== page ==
By: Maxmillian Robinson
Since Sept. 22 our Panther athletes have returned to their “normal” routines, as all athletes were cleared to continue daily practices with their respective teams.
But, there have been some changes.
“Before practice for us athletes on the track and field team, we must perform the
necessary precautions to keep myself as well as my teammates safe,” said runner Lindsay Shine. “This includes washing our hands often and wearing a mask. We also must fill out the quick survey on the Au2go app.”
Shine added that when entering the facility for either practice or rehab, she must show her “green screen.” (This is a checklist that asks several questions pertaining to if you have symptoms of covid-19. Once cleared, a green screen will pop up). This provides proof that she is cleared to be on campus, followed by a temperature check. During practice, the team breaks into units called “pods,” which consist of 10 people in a group who practice together for their warm-ups.
Since the track and field team has 65 members in total, these pods were created to help this team stay socially distant while practicing together. The athletes are required to wear masks in pods, but the coaches eventually ask them to take their masks off once the workouts begin.
Similar protocols are in place for other teams as well.
“Before practice everyone has to fill out questions to make sure no one has any symptoms,” said men’s soccer player Chris Freidlander.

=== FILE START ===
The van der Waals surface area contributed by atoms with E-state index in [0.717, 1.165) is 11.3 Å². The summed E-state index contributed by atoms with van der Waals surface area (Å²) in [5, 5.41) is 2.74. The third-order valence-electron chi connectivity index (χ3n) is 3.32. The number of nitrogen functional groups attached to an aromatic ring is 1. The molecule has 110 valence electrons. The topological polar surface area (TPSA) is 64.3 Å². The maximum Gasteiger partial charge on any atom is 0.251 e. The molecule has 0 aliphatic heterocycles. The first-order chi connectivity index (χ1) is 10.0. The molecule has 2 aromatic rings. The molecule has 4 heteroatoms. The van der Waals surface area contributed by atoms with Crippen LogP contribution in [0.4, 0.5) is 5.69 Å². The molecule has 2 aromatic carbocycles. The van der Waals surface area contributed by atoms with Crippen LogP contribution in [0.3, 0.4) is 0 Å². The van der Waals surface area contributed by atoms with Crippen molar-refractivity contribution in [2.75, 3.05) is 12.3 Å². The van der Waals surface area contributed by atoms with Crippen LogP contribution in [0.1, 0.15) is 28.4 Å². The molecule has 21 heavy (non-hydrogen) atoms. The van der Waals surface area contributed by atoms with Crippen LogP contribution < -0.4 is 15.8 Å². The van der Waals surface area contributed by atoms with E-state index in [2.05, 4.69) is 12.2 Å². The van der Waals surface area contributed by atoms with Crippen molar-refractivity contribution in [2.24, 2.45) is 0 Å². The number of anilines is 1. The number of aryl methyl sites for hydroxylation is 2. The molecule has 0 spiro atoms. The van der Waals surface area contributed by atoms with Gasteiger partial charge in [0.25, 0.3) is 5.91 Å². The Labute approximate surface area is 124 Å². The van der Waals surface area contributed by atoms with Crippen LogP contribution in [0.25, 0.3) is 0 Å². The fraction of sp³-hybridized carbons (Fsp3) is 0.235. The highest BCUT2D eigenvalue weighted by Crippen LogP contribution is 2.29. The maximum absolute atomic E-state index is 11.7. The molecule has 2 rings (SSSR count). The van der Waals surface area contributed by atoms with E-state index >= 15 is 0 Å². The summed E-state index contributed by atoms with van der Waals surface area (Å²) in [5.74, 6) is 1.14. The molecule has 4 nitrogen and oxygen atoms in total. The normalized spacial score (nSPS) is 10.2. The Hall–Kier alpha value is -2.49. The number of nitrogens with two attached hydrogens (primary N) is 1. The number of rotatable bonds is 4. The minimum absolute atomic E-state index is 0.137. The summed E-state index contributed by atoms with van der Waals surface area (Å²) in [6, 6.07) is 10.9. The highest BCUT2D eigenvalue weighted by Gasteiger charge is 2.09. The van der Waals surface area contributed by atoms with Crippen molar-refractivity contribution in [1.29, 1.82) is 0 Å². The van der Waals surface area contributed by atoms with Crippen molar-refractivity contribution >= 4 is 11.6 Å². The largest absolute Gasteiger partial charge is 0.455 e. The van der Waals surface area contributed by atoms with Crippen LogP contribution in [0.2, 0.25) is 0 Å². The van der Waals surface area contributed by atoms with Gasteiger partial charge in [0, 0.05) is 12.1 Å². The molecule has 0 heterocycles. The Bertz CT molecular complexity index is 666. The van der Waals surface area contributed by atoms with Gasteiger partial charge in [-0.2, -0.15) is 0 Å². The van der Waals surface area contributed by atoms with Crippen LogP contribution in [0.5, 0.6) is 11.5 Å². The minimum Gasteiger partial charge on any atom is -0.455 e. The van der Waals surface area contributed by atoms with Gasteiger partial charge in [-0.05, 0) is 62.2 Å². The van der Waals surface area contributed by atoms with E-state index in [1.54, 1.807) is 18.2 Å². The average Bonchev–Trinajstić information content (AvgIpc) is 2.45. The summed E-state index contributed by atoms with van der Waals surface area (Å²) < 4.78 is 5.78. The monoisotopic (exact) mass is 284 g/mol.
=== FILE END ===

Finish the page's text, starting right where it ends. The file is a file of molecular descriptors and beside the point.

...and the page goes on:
Men’s basketball player Adonis Williams said that prior to practice all team members have to fill out the daily Covid-19 screening questionnaire. “Then we must take our temperatures before going to the locker room to get dressed. We do a weekly Covid test to ensure that we do not have the virus. After each member of the team tests negative then we can continue to practice,” he said.
The players said all these new procedures have impacted them both mentally and physically. Before practice was approved, several athletes didn't have the opportunity to consistently train over the summer. They were forced to go home, stay in quarantine and not only fear having to protect themselves, but protect their loved ones in the process. Athletes who live with their elderly members can't come in close contact with them after working out with others due to the risk. This has definitely left players frustrated with the world’s current situation.
“This pandemic has definitely taken a toll on me, both physically and mentally,” Shine said. “Running and hurdling has always been an outlet for me whenever I just need a break from schoolwork or any other stressors in my life. When the spring ‘20 season got canceled, it almost felt like a slap in the face. While it was best for everyone's health, both myself and my teammates were hard at work each and every day, preparing for what we believed was going to be a competitive and phenomenal season.”
Other players said that not even a pandemic can change their outlook on the impending season.
“This has not affected me at all,” Williams said. “It is just more of a daily reminder to take the proper precautions so that we can continue to practice.”
That doesn’t mean teammates aren’t being innovative about coping mechanisms. Williams said that the basketball team has decided to play music during practice, “which helps everyone remain in good spirits.”
Others, like Shine, said the focus is on remaining healthy.
“For the most part, all the rituals I've done in previous seasons are still the same, but for this year particularly, I’m focusing on my physical and mental well-being extra,” she said. “The last thing I want to do is compromise the semi-normalcy of seeing my teammates and training for what we hope is a great, safe and healthy season.”